The LG Magic Remote made me leave the Roku behind | Jobs Vox


LG Magic Remote 1

C. Scott Brown / Android Authority

Last summer, my partner and I moved across the country from Connecticut to California. We chose not to move our ten-year-old television because we thought it would be a good reason for a new, elegant upgrade. After a lot of research, we settled on the LG C1, a 65-inch OLED TV with 4K resolution.

We used to use a Roku Ultra as a media streamer because our old 1080p TV (also an LG model) didn’t have any “smartness”. Assuming the Roku Ultra supports 4K streaming, my original plan was to use the Roku. new TV. However, that plan changed when I used the LG Magic Remote for the first time.

Simply put, the Magic Remote blows the default Roku remote out of the water when it comes to usability. In fact, it’s the best universal remote I’ve ever used, including Logitech’s Harmony series and my old favorite Caavo.

I don’t think I can go back now that I’m using the LG Magic Remote.

Have you ever used LG TV Magic Remote?

4 votes

LG Magic Remote: What’s cool?

LG TV with LG Magic remote control

C. Scott Brown / Android Authority

At first glance, the Magic Remote looks like any other default TV remote. It’s big, has tons of rubbery buttons, and isn’t visually impressive. It wasn’t always like that. LG has gone through some really weird iterations of the Magic Remote, like this weird model from a few years ago.

But now the controls don’t look fancy, but they feel great in the hand. Its weight distribution and ergonomic design make it comfortable to hold. Due to its large size, it is not possible to access all the buttons with one hand, but this shortcoming is made up for in a very convenient way.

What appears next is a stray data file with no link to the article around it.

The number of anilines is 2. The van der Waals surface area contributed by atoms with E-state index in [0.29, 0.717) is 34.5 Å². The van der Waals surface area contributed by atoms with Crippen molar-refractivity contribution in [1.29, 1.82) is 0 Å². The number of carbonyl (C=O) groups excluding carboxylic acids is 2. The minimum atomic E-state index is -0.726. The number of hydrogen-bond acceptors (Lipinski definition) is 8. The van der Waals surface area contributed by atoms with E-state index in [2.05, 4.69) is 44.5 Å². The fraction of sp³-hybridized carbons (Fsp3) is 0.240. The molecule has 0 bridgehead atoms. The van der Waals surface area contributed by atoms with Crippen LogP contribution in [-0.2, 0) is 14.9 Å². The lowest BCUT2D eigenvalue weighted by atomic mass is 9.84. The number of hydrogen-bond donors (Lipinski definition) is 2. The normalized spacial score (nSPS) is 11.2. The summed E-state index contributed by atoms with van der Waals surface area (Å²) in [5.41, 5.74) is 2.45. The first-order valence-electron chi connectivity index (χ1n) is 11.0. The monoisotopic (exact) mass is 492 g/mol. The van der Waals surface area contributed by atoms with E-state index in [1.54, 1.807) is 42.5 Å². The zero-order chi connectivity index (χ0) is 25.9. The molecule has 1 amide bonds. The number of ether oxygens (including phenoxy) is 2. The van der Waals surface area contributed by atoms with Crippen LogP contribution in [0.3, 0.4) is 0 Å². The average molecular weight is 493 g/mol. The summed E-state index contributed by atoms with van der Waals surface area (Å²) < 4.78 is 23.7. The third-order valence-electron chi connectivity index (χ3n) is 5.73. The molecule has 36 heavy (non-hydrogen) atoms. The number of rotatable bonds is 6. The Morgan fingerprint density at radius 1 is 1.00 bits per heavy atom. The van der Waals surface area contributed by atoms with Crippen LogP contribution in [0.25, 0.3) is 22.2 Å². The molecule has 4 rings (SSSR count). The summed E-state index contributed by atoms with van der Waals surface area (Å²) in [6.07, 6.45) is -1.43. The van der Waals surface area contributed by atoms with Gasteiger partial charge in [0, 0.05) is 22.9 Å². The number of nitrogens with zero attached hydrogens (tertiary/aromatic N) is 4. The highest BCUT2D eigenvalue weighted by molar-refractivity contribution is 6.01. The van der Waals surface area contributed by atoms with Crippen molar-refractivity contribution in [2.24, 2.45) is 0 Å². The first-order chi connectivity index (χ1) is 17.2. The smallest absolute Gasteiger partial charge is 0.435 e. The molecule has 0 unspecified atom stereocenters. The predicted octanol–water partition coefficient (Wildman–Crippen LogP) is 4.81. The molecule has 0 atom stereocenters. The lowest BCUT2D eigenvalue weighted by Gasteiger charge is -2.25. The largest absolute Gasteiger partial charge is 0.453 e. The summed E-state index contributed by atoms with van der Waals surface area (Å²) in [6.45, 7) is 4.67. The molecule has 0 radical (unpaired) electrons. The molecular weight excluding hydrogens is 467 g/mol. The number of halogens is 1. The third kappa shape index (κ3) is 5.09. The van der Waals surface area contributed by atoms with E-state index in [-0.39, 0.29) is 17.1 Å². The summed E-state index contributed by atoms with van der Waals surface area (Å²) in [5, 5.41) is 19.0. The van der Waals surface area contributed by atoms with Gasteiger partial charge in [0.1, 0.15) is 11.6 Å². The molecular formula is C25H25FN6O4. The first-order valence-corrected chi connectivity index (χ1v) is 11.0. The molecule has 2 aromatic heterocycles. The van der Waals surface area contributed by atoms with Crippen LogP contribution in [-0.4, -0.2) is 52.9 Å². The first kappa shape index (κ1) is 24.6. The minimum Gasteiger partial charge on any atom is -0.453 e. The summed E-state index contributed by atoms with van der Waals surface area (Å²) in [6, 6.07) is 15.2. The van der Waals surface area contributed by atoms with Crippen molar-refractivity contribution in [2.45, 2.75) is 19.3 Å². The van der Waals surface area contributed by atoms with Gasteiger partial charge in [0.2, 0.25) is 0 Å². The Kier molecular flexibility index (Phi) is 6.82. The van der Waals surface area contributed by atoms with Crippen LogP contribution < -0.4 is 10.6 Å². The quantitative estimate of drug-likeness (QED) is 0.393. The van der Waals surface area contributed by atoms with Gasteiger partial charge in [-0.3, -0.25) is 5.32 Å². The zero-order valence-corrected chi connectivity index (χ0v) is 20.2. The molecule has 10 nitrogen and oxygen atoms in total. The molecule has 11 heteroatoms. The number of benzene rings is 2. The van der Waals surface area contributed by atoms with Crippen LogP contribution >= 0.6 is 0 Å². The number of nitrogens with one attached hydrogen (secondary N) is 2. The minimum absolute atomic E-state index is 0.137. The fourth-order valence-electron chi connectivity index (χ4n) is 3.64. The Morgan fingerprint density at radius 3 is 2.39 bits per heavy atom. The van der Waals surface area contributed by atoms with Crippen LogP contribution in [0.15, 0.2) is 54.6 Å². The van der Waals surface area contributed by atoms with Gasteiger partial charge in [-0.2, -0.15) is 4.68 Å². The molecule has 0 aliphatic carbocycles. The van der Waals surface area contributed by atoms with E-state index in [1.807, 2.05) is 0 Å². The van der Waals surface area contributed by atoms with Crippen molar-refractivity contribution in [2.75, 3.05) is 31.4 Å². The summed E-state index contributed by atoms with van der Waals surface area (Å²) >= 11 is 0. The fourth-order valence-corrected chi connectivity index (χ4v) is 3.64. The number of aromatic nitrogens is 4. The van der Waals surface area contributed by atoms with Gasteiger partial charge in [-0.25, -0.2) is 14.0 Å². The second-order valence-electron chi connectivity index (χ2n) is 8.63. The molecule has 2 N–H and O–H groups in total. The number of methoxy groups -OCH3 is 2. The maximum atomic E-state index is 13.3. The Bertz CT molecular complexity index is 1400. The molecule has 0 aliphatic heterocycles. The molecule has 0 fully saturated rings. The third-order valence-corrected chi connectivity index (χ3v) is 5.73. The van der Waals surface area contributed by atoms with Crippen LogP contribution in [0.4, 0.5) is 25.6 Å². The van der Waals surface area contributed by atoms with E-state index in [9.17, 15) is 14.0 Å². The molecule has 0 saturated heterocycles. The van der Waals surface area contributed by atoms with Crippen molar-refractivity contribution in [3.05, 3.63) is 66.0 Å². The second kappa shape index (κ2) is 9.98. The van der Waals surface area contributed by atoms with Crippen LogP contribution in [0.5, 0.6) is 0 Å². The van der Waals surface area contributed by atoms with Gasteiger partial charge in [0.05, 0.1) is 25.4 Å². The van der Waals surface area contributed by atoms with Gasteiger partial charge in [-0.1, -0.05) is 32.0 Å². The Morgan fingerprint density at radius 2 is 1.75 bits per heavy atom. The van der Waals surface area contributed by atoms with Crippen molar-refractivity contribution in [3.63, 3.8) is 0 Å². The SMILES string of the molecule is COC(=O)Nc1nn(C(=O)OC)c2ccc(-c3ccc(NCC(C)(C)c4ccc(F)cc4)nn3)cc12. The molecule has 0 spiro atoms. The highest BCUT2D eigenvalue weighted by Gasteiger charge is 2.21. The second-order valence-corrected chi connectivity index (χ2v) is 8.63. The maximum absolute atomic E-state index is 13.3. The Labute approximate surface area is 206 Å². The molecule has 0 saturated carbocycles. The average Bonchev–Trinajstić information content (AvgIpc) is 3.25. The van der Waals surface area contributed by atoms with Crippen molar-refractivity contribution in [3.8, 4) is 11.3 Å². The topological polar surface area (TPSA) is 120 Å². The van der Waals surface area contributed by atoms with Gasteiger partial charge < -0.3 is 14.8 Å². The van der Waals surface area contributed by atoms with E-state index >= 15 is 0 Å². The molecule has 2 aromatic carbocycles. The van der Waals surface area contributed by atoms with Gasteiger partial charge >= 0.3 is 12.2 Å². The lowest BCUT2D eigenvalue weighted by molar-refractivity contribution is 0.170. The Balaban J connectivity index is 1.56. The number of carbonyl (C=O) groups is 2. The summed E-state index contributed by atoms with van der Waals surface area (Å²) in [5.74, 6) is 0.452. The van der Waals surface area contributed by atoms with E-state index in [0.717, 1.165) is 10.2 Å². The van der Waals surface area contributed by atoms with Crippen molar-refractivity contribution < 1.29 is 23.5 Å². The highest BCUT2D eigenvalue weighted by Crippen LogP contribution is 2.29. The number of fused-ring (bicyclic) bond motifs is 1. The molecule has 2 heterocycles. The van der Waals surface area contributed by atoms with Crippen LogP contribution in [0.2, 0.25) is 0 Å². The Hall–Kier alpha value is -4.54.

The main feature of the Magic Remote is the motion control system that allows access to the pointer on the screen.

The key feature that sets the Magic Remote apart is its pointing system. This allows the remote to act like an air mouse. Using the gyro sensor inside the remote control, you can physically move it to control the on-screen pointer. This eliminates the need to use the D-pad to step from one side of the screen to the other. I can’t stress enough how much it improves the quality of life compared to other remotes. It’s easier and more intuitive to not have to endlessly click from one thing to another.

The main control button is also a click wheel. This makes scrolling through media pages much faster. Again, instead of clicking from line to line, you can scroll as if you were using a mouse. There’s also voice control, including support for Alexa and Google Assistant, but that’s becoming a standard feature of most other systems.

See also: Buying a budget OLED TV has ruined cinemas for me

However, there are some situations where you don’t want to have a pointer, scroll wheel, or voice control. The Magic Remote has a traditional D-pad for normal click controls, so that’s fine. I hardly ever use it, but it’s nice to know it’s there if you want it. Likewise, any visitor has the option of using the most convenient tracking system.

In addition, the remote control supports the control of multiple devices. Thanks to the magic of HDMI-CEC support, my Yamaha 5.1 sound system, my PlayStation 5, and my TV “talk” to each other, and the LG Magic Remote can intelligently control the entire system. When I press the power button on the LG remote, both the TV and the receiver turn on. When I change the volume, it changes on the receiver, not the TV. When I switch the TV input to the PS5 it also turns on the receiver. It just makes sense and everything is done automatically.

I am very used to third party solutions for these problems. The best surprise was that the Magic Remote came out of the box with almost everything I needed. Of course, the key word there is “almost”.